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7 Sep 16

Living with Huntington’s Disease

Case Study 2
A Negative Result


Case Study 1 | Case Study 2 | Case Study 3 | Case Study 4

K was married with one child when she learned that her mother had Huntington's disease. As in other families, her mother became bitter and angry and her behaviour caused all sorts of ructions in the family, who used to cover up for what she was doing. K went to see her GP within weeks of finding out about the predictive test. The doctor didn’t explain to her how Huntington’s really worked and told her she didn’t need to be tested unless she was planning to have more children, so she waited over a year before requesting the test.

She finally demanded to be tested because another health professional told her that her depression and other problems were a result of her mother having Huntington’s. She was annoyed at having all her problems attributed to Huntington’s and wanted to know whether this as a realistic assumption. She also wanted to make decisions about her career and have the knowledge for her child.

She discussed taking the test with her husband and child as well as with some other family members. For years she knew there was something terribly wrong with her mother and kept asking her father to take her mother to a doctor. She was not sure whether her mother had been tested but no one in the family wanted to talk about it. She actually heard about her mother’s condition from a family friend.

K found it hard to get reliable information about Huntington's disease. Health professionals she talked to had heard about the disease but didn’t know enough to help. She eventually found a doctor who put her in touch with the right people who arranged a visit to the geneticist. The visit was supportive and helpful. While some of the information she was given was confusing, she finally knew why her mother’s behaviour changed as she was growing up. She became angry at the family for not dealing with the problem sooner and scared at her own situation. The longer the process took, the more convinced she became that she must have the disease. There were some doubts as to whether and when she would be tested which added to her confusion.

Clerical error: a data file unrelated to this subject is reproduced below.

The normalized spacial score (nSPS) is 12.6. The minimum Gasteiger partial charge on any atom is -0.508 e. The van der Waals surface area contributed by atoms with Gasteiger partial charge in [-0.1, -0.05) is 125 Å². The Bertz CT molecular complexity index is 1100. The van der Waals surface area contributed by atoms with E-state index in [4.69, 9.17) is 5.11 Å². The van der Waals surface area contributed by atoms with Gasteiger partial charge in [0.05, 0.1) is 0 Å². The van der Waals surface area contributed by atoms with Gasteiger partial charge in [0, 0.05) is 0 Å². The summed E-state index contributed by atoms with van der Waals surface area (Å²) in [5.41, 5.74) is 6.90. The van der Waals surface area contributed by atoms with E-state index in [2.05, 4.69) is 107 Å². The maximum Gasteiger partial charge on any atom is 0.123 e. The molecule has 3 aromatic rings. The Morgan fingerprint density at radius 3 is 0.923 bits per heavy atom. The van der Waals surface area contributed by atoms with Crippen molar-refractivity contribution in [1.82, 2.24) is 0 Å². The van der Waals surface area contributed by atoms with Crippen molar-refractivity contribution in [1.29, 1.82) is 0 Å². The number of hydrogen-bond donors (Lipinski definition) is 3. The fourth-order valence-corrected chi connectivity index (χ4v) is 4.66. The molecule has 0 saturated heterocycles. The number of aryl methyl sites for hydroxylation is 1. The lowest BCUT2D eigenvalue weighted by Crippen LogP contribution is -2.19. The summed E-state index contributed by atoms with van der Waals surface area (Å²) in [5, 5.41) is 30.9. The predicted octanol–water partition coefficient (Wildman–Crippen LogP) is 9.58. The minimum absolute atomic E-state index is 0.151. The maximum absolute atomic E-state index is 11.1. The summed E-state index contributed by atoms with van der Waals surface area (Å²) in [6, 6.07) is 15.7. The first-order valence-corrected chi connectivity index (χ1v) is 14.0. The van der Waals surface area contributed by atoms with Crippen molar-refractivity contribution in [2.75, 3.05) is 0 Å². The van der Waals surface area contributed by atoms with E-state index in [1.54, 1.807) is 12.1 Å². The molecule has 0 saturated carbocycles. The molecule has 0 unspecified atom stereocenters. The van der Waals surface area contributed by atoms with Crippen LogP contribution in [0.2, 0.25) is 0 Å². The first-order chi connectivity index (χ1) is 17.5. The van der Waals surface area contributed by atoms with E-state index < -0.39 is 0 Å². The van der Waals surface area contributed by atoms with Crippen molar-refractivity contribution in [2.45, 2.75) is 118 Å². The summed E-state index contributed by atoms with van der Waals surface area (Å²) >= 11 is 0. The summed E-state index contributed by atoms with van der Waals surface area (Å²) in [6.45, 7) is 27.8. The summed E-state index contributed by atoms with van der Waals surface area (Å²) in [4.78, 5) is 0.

At first other family members did not want to know about the test or to give K support. She felt alone and scared with her only comfort coming from the fact that she was taking the test for the family’s benefit. Her husband accompanied her when she got her results - he wanted to know whether she was going to become a problem later in life and if he would end up looking after her. The long wait for results was a trial. As K said: The not knowing and having to put my life on hold for so long was so annoying. I wanted it over and done with, the sooner the better. The wait was hell! There’s got to be a faster way. I lost months and months of my life in limbo, even in bed, days when I thought, ‘Yes, I’ve got it.’ After reading the book I could relate to a lot of things. In fact, the result was negative.

K received good support through the Huntington's Disease Association before during and after the test. K commented: Dorothy was the only one who called me a few months later. I’d told her I would only call her if I did have the gene. She’d been so good and spent so much time with me. I didn’t want to take up time that might be needed by someone who had a positive result.

 Once she had her result, K reflected on the predictive testing process:

Having a process with a lot of professional help is good as long as everyone knows what’s going on with each department. Insecurity only adds to the stress of coping in between appointments. It would be nice to have a drop in centre to help you go through the waiting if you have to wait. It’s too hard to hold down a job while you’re going through the process. I never used the three counsellor sessions offered by the Huntington's Disease Association. I figured I’d save them for after the results if they were positive. I didn’t want to waste them. I now look back and wish I’d used them during the testing process.


Case Study 1 | Case Study 2 | Case Study 3 | Case Study 4

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Appreciation and thanks must go to Judy Lyon for compiling the wealth of information available
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